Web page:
Membership of The Breakfast Club supports a week of breakfasts and each year the business can choose a week for staff to serve breakfast to those using the project.  Corporate support also includes Wear a Woolly Day and The Sleep Out which sees participants sleep under the stars in a safe environment next to the Cathedral to experience rough sleeping for themselves, both great opportunities for fundraising and sponsorship.

Tracy said: “Over many years of working with businesses, I have realised that, donating items, time or money – while all really valuable and appreciated by the benefiting charities – it’s actually the organisations themselves that take away so much more.

“I don’t think companies see it as staff development, but it really is. Employees can learn new skills, while employers can observe how staff organise and project manage a simple event like a sponsored dress down day or raffle – something outside the comfort zone of their day job.  It’s also an excellent opportunity for new employees to get to know everyone.

“Then there are the team-building opportunities which offer the chance to discover employees’ hidden talents, seeing how they react to ideas generation and new situations and challenges.

“And, of course, the feel-good factor of helping others cannot be under-estimated.

“For a business, working within the community does more than just benefit the charity.  It can have huge, long-term benefits for staff and for the organisation as a whole.”

Don’t take Tracy’s word for it – here, in their own words, companies across the city region who have supported CAP tell us why and what they got out of it.

B Braun Medical Ltd
Hans Hux, chairman and group chief executive, said: “The feedback from all B. Braun employees involved with the various projects at The Cathedral Archer Project is consistent in saying it was such a privilege to give something back, but also that there are many aspects to homelessness.

“Some people that helped serve breakfast heard stories from the clients and also staff that changed their views on homelessness and living rough.”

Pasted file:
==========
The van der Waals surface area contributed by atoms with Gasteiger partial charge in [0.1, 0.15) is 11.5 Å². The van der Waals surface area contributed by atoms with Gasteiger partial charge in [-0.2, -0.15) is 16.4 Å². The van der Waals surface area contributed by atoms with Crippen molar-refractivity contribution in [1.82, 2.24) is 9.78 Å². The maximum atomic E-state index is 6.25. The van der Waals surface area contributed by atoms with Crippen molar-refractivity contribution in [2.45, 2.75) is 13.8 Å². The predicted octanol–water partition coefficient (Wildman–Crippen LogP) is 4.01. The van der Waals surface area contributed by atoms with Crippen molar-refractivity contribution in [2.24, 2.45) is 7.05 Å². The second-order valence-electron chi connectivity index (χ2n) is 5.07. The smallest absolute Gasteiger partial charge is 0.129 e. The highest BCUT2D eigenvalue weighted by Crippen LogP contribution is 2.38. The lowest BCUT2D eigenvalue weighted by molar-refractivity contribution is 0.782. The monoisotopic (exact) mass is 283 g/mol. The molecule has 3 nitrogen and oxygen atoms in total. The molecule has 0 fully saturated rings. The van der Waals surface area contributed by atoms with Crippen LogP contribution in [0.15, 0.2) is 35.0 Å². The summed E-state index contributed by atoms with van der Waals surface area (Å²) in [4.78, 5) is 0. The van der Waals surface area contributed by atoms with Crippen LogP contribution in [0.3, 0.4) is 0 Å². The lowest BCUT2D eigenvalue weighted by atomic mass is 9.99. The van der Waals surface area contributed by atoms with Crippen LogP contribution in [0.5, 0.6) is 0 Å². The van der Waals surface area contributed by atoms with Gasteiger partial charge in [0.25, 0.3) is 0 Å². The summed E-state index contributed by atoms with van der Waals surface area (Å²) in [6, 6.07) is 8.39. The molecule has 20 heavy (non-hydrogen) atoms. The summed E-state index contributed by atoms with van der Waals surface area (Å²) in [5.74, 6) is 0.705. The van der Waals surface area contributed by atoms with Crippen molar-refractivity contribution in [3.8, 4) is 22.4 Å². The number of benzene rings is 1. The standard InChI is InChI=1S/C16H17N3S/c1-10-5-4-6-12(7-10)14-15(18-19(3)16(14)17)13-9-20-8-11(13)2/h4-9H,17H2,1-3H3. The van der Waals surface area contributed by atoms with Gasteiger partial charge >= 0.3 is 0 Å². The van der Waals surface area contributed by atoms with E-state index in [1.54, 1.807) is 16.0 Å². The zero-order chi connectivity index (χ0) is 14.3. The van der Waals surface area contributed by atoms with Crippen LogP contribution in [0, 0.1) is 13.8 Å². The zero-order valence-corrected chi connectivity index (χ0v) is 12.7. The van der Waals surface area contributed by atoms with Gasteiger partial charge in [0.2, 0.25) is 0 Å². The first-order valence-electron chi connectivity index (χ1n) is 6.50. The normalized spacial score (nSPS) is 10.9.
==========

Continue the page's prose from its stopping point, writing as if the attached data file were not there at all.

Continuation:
Evolution Print
Director Graham Congreve said: “It is more than just taking part in dress down days and sleep outs. It is about how we support them to become more sustainable, being proactive in the relationship such as social media and the whole team knowing they are valuable relationships just the same as any of our customers.

“Supporting charities and seeing them do well is part of our culture and we are with them side by side.”

HR Media
Director Martin Ross said: “As a boss it really pleases me that CSR is something different team members have taken responsibility for – to know I employ people who are passionate about charitable work and make it an additional part of their role.

The team have served in the kitchen at Breakfast Club, donated Christmas boxes and are regular participants in the sponsored Walk the Weirs event.  Not only do they return enthused and sharing their experiences, but engaging with the community helps to extend their network, opening up new opportunities.”

Irwin Mitchell
Partner Dorrien Peters said: “We have seen some people show skills we were not aware they had.  I didn’t realise how creative one of the team in particular could be. I am sure we have gained more than we have given.”